• On November 26, 1922, Carter entered the tomb, where he found an immense collection of gold and treasures
  • On February 16, 1923, Carter opened the innermost chamber and found the coffin of King Tut
  • The discovery made a huge impact as King Tut's tomb was by far the most intact of all the tombs that were excavated, and the artifacts were well-preserved, including the coffin and Tut's mummy
  • An interest in ancient Egypt and Egyptology was sparked around the world and remains at large today thanks to the uncovered tomb of Tutankhamun
  • The immense wealth of artifacts and treasures found in King Tut's tomb took a decade to excavate but Carter remained in Egypt working on the site until it was completed in 1932
  • Carter returned to London and spent the remainder of his years in the Albert Court flat 
  • He died in London on March 2, 1939, of lymphoma

Source: Biography.com 

In 1978 it was used as a film location when it doubled as Richard Hannay's apartment in the remake of The 39 Steps.

The flat, which was originally two flats, is set over the first and second floors and has more than 4,340 sq ft of accommodation.

The upper floor has a double reception room with 13ft high ceilings, intricate cornices, a fireplace and chandeliers - as well as a sleek kitchen and a balcony overlooking the Royal College of Music.

There is a book-lined study, guest bedroom with en-suite, an office and a bathroom also on the upper floor with a master bedroom suite and two more bedrooms on the lower floor.

Carter grew up in Kensington, so it was fitting that                he spent the remainder of his retired life there.  He died                in London on March 2, 1939, of lymphoma

Carter grew up in Kensington, so it was fitting that he spent the remainder of his retired life there.  He died in London on March 2, 1939, of lymphoma

Leo Russell, from estate agents Russell Simpson,                said: 'The apartment itself is one of the finest on the                market. The ceiling heights, grand proportions and                exquisite interiors are reminiscent of a time gone by and                we expect it to attract a lot of attention'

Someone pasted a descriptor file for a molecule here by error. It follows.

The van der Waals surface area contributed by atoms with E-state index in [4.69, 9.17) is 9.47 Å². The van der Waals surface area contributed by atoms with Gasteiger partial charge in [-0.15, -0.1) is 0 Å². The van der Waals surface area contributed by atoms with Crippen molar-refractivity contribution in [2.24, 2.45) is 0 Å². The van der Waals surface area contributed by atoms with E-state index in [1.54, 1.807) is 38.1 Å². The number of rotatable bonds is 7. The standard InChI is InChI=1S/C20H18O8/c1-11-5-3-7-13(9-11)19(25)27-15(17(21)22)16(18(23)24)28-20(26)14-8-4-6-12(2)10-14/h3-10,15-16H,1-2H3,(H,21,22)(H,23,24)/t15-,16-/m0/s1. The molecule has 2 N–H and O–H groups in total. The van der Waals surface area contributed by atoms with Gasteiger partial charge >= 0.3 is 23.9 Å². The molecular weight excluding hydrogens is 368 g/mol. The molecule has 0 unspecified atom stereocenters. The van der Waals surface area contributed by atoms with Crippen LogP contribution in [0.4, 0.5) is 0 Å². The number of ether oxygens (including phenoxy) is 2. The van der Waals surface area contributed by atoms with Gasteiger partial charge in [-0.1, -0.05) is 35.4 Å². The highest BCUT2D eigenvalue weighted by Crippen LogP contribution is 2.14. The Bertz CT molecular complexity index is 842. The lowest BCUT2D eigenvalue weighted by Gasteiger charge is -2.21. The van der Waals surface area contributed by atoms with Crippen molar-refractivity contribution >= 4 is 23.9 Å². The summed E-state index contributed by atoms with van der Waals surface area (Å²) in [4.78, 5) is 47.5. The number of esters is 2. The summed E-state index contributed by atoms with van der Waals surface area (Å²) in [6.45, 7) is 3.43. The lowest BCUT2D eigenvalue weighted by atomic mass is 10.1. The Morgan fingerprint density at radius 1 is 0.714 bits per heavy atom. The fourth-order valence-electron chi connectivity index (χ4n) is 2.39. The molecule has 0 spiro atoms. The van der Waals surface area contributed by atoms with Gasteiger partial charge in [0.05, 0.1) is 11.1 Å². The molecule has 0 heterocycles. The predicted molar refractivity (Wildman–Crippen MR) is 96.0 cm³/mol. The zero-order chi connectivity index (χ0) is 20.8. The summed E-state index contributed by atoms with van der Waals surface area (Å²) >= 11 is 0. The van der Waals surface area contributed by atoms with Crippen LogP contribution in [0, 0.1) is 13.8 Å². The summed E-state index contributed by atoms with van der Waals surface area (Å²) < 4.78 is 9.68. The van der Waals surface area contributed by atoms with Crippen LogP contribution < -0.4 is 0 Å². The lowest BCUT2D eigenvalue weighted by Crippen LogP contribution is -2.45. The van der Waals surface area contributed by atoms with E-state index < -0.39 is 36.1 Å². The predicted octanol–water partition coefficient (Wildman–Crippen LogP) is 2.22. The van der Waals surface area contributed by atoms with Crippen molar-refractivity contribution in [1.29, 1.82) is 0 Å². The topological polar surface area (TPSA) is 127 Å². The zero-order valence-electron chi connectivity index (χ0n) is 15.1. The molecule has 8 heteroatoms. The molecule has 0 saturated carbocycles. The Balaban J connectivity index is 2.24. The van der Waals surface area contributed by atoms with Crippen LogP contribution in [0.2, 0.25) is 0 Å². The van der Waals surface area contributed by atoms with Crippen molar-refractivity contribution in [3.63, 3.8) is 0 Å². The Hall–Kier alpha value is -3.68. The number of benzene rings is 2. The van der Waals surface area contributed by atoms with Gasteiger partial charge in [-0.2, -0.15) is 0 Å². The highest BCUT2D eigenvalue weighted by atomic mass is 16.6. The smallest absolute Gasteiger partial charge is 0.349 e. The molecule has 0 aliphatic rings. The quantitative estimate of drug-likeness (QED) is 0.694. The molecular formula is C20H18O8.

Leo Russell, from estate agents Russell Simpson, said: 'The apartment itself is one of the finest on the market. The ceiling heights, grand proportions and exquisite interiors are reminiscent of a time gone by and we expect it to attract a lot of attention'

Work on the Grade II listed building, which is next                to the Royal Albert Hall, began in 1890, the year before                Carter left for Egypt. There is a book-lined study, guest                bedroom with en suite, an office and a bathroom also on                the upper floor with a master bedroom suite and two more                bedrooms on the lower floor

Work on the Grade II listed building, which is next to the Royal Albert Hall, began in 1890, the year before Carter left for Egypt. There is a book-lined study, guest bedroom with en suite, an office and a bathroom also on the upper floor with a master bedroom suite and two more bedrooms on the lower floor

The upper floor has a double reception room with 13ft                high ceilings, intricate cornicing, a fireplace and                chandeliers, as well as a sleek kitchen and a balcony                overlooking the Royal College of Music

The upper floor has a double reception room with 13ft high ceilings, intricate cornicing, a fireplace and chandeliers, as well as a sleek kitchen and a balcony overlooking the Royal College of Music

Residents also have a first-class concierge and                security service in the lobby, but as well as the £9.75m                price tag the new owners would also have to pay £28,000 a                year service charges

Residents also have a first-class concierge and security service in the lobby, but as well as the £9.75m price tag the new owners would also have to pay £28,000 a year service charges

Residents also have a first-class concierge and security service in the lobby, but as well as the £9.75m price tag the new owners would also have to pay £28,000 a year service charges.

Leo Russell, from estate agents Russell Simpson, said: 'Albert Court is one of London's finest residential buildings. 

The building is absolutely brimming with history.

'Not only has it housed many famous residents over the years, but it has also been used as a film set and as an RAF base during World War II.

'The apartment itself is one of the finest on the market. 

'The ceiling heights, grand proportions and exquisite interiors are reminiscent of a time gone by and we expect it to attract a lot of attention.'